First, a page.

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we don't have a place to send them once they complete the programs. that's what they said. fyi, you brought that up, not me. going back to what i was saying, melanie, i saw you -- you were going to get up to talk about melanie. would baker place be the place we send her, and why should we assume that is going to be successful for melanie if we've worked with her hundreds of times and nothing's ever worked before. it's not a lush facility. it's voluntary services. why is baker place going to work for melanie now if she doesn't want to be there and nothing else has worked before? i do know melanie and i think it's an important question. i can say working with aot and running that program. for some individuals just having the court utilizing the symbolic
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weight of the court to leverage them into care makes a difference. we don't know i if that's the ce for melanie or if she's going to go directly into baker place. she might need -- we might need to work to transition to baker places. >> so in melanie's case then, wa locked ward first. >> if her current state a and what i know today, that's likely what she'll need before she goes to a lower level of care. as soon as she's ready and able to transition to that lower level of care, we would ensure that happens. >> okay. so she would likely going to a locked ward. do we have capacity in our locked wards right now? i know last week or at some
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point last week, i know the 7th ward at general was full and in fact, that 37 of the 44 people that were there were there awaiting placement at a more appropriate lower level of care. but since none existed, they're staying in the locked ward. do you see where i'm going with this? it's -- we just don't have a system in place, i feel, to do this. i mean, my understanding that we don't have the beds even in the locked facilities, even with the addition of the healing center beds because we cut them in half in 2000 1 2011 and we're not clo getting them back up to where they were at that point. does anyone know how often there are even -- i'm sure kelly will know -- space in our locked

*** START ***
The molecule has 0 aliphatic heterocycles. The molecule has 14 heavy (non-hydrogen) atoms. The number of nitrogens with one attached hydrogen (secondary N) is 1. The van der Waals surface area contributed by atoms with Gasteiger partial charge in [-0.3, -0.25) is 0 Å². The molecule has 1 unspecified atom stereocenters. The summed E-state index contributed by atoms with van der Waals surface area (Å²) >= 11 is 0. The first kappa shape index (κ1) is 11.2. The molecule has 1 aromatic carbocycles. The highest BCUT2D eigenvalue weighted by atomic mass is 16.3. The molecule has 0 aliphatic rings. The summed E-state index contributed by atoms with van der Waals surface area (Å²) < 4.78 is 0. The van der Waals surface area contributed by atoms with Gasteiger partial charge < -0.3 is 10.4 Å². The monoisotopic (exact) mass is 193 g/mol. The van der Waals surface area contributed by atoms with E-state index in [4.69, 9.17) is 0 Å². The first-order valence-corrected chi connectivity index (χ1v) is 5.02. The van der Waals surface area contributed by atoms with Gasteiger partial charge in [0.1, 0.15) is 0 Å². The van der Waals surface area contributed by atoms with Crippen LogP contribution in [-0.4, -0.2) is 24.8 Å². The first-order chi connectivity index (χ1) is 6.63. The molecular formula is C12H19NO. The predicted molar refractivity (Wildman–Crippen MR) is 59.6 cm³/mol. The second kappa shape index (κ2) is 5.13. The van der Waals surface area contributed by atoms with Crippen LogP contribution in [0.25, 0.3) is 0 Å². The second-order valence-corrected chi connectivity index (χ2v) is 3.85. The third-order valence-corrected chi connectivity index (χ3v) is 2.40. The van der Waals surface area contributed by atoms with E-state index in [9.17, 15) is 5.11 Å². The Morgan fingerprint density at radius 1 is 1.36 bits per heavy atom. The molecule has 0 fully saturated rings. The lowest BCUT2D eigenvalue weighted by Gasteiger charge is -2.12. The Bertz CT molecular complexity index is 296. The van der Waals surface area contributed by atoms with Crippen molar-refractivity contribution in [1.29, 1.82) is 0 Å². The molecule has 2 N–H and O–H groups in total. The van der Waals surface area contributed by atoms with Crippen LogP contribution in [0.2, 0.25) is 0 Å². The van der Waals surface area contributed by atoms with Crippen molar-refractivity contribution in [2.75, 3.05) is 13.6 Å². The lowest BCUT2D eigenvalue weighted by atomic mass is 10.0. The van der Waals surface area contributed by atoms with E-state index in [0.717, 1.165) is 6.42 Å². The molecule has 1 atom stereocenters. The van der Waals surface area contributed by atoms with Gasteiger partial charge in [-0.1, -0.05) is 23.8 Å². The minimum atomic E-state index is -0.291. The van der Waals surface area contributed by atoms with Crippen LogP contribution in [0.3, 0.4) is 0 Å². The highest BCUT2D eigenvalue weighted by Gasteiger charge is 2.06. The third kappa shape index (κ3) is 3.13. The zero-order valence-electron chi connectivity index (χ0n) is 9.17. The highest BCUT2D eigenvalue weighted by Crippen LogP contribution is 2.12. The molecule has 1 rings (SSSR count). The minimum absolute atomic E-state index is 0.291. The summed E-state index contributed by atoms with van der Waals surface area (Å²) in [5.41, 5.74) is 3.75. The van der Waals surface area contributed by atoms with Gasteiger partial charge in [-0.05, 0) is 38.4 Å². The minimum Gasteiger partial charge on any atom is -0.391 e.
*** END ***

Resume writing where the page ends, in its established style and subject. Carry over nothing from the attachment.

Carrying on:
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facilities? >> so i certainly will turn it over to kelly here who is the expert on that, but before i do, i just want to say that i appreciate you asking in the way of what it looks like today because it's living and bathing breathing and it does change. it's not just adding beds to the healing center, which is an important part of our system, but it's making sure that we have beds across the system so that patients can flow through them as they're ready to step down. >> right. >> but i'll ask kelly to address your question in terms of current capacity. >> not current capacity but average capacity. >> we try to get a trajectory that's right for a person. some people to wait for san francisco healing center bed might be just a few days. for other people, waiting for it